WASHINGTON -- Day after day, radio ads in the Louisiana bayous warned Cajuns of a Washington plot to tax them every time they turned on the air conditioners, televisions or even took "a cold one out of the fridge."
In South Dakota, thousands of fliers were distributed that threatened higher prices on all goods from food to fertilizer and a loss of 600,000 American jobs if President Clinton's Btu tax on energy was enacted. The fliers included postage-paid protest notes to be sent to the state's U.S. senators.
Anti-Btu rallies were held in Bismarck, N.D., Billings, Mont., Phoenix, Ariz., and Omaha, Neb. Local television stations in as many as a dozen states were saturated with advertisements; phone banks targeted calls to a select list of opinion makers; glossy brochures full of industry-paid studies on the dire effects of the tax were sent to local journalists who got follow-up calls from public relations agencies offering interviews.
These efforts were part of a sophisticated industry-financed campaign that went largely unanswered by the White House and succeeded last week in scaring both Mr. Clinton and the Senate away from the centerpiece of his deficit-reduction program -- a broad-based tax on the heat content of fuel as measured in tTC British thermal units. As a result, the Senate Finance Committee is struggling to craft an alternative energy tax -- one that is likely to come under the same kind of organized attack as the Btu.
"Astroturf," is what critics like Oklahoma Rep. Mike Synar called the $2 million state-of-the art lobby effort designed to look like a grass-roots uprising against the Btu tax. The campaign was largely the work of two groups, a powerful coalition of energy producers, manufacturers and agriculture and another Republican-led consumer group founded by an oil company executive.
"It was very effective," said Sen. Max Baucus, a Montana Democrat who was one of those targeted by the lobbying. "I think we overreacted. There's always going to be some group that is vociferously opposed to a tax. Our job is to see through the fog and the guff. We abandoned the Btu too quickly."
The anti-Btu campaign started almost as soon President Clinton unveiled the tax in February as a way to raise $72 billion over five years, encourage energy conservation and promote the use of cleaner-burning fuels.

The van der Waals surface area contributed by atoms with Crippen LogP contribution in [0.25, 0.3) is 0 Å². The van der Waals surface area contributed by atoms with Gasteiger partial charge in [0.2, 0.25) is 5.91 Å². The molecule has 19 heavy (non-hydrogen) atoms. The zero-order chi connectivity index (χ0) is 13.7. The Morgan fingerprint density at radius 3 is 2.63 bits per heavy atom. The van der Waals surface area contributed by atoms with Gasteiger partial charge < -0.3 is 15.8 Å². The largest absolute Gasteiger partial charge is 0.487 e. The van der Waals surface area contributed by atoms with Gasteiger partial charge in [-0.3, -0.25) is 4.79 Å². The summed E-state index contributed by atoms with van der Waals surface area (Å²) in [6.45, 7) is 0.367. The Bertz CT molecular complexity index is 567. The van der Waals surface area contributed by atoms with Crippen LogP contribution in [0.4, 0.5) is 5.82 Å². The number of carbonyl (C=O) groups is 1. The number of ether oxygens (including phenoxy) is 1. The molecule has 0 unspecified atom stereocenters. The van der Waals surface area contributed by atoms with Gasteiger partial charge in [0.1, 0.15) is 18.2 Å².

The administration touted it as a fairer levy than a gasoline tax, hitting everyone a little bit. The working poor would be spared any impact because of an offsetting income tax credit for families earning less than $30,000, the White House promised.
But opponents argued that the tax would raise the cost of practically everything while costing thousands of jobs in energy-related industries, manufacturing and agriculture. And they quickly dominated the debate.
There were newspaper ads, anti-Btu buttons, and radio ads.
Many people weren't sure what the Btu tax was even after they were exposed to a negative barrage about its impact, much of it based on statistics from industry-financed studies that are disputed by the Clinton administration.
But there is no doubt of the effectiveness of the campaign or the likelihood that it might work just as well in combating whatever tax the Senate comes up with as an alternative.
Already, airlines, trucking companies and railroads are gearing up to attack a proposed transportation fuels tax. Meanwhile, the huge American Association of Retired Persons is activating its 34 million members to fight potentially deeper cuts in Medicare, the health care program for the elderly, to make up for the money lost by killing the Btu tax.
Turnaround by Boren
In Oklahoma, a prime section of the oil patch that was the top target of the anti-Btu crowd, Sen. David G. Boren started out as an enthusiastic admirer of Mr. Clinton's "bold plan" for deficit reduction. But after an intense pounding by lobbyists, he became a die-hard Btu opponent and was probably most responsible for the administration's decision to abandon the tax last week.
By then, at least three other Democratic members of the Senate Finance Committee, whose states were also targeted by the lobbying campaign, were insisting on major changes in the legislation as a price for their support.
Convinced it had little chance of salvaging the tax in the Senate, the administration threw in the towel Tuesday less than two weeks after the proposal had passed the House.
House Speaker Thomas S. Foley argues almost daily that what Mr. Clinton is trying to do in cutting spending and raising taxes by a total of $500 billion over five years is extremely difficult, a tougher task than any president in memory has tackled.
Yet spokesmen for the American Petroleum Institute, the National Association of Manufacturers, the Farm Bureau and others who were involved in the anti-Btu lobbying campaign said they were inadvertently aided by a White House that started strong but just didn't follow through.